Birch catkins, dandelion nettle and rhubarb leaf

Website of poet Elizabeth Rimmer

Birch catkins, dandelion nettle and rhubarb leaf

May 23, 2018 red yellow blue 0

In the recent good weather (which seems to have deserted us today) I finally started dyeing again. Here are the pots I was running yesterday, with rhubarb leaf and birch catkinsI was moving on to cotton, which is notoriously more difficult than the wool I’d had so much fun with in the autumn. I cut up an old fitted sheet – which I couldn’t get to fit our bed – and scoured it according to instructions, or at least I thought I did. I followed it up with a tanning process, which I learned about here, and mordanting, and finally simmered the cloth in the strained dyepot. The smell was a bit off-putting, but the weather was warm and sunny and I did a bit of useful weeding.

I don’t think I did the preparation very well, because the results were a bit uneven.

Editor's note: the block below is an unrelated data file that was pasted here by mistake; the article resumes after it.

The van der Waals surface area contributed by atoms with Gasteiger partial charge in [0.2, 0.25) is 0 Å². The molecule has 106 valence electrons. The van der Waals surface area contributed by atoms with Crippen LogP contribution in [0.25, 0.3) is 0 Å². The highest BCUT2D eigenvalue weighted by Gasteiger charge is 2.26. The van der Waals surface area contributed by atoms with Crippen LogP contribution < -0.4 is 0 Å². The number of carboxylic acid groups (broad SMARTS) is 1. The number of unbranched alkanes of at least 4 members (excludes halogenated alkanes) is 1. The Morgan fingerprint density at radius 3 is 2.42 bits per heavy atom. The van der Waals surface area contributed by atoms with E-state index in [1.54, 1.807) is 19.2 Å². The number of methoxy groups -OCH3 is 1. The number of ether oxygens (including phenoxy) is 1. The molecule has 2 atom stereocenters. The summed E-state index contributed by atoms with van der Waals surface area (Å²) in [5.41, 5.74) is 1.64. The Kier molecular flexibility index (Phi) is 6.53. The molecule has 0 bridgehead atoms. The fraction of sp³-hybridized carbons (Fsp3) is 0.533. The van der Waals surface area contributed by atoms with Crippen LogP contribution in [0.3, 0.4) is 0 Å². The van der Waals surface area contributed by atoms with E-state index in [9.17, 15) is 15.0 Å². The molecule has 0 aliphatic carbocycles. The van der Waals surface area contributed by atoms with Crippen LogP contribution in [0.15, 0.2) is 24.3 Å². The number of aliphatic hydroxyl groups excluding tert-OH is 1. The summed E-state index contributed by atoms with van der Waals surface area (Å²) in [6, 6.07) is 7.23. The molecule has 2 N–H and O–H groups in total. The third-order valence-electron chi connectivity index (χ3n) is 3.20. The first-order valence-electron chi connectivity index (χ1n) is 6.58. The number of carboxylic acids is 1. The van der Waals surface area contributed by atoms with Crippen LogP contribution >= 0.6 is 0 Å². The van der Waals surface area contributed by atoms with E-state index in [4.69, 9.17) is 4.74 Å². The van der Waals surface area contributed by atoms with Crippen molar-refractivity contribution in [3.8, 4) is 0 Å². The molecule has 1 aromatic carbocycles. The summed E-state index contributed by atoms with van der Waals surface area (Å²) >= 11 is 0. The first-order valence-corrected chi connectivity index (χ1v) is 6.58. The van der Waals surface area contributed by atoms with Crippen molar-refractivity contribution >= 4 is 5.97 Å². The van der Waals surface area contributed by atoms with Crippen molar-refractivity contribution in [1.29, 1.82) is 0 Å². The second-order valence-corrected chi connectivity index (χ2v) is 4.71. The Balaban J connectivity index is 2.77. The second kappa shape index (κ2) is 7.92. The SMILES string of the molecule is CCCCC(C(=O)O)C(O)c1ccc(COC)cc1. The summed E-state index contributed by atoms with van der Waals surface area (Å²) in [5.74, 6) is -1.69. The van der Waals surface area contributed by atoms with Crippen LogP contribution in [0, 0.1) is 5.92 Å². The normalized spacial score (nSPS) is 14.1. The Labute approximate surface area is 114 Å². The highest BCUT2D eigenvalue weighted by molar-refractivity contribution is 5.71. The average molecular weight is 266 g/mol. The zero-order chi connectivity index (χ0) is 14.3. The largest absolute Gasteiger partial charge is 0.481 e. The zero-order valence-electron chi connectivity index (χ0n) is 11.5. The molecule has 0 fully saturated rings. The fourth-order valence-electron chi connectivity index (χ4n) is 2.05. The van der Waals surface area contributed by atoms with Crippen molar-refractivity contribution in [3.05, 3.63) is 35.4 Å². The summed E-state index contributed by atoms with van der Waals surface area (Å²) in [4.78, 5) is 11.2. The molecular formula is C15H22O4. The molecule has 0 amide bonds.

This is the birch catkin cloth, which is a lovely old gold colour, but rather streaky and uneven. The rhubarb leaf didn’t take at all, but I added some skeins of wooland they came up beautifully. The darker one had a slug of iron water added, and the lighter one was as it came.

I’ve also tried some solar dyeing in the greenhouse. I filled up jars with dandelion heads and nettles with some water, and added prepared skeins of wool. They were left there for a week, until I decided they weren’t getting any darker. Here are the results:They are paler than I expected, but the nettle one is a lovely woody colour, just a bit darker than maple. The dandelion is a very pale primrose shade. There’s a jar of red onion skins in the greenhouse cooking now. They have had added iron, and so far it looks as if the wool is going to be a dark grey.

I wasn’t going to get so involved in dyeing. I was going to write some colour poems, and wanted the experience of creating colours from my territory, and to understand how the process worked. But then I started to think about using the colours to make different kinds of art, and record the territory in new ways – and then I got distracted by the thought of textile art, and particularly women’s work at large. Now I think I’m hooked. There will be many more dye posts, I think. But I hope they’ll lead me into new ways of writing, some new poems, and new thoughts about the place where I live and how I live there.

 

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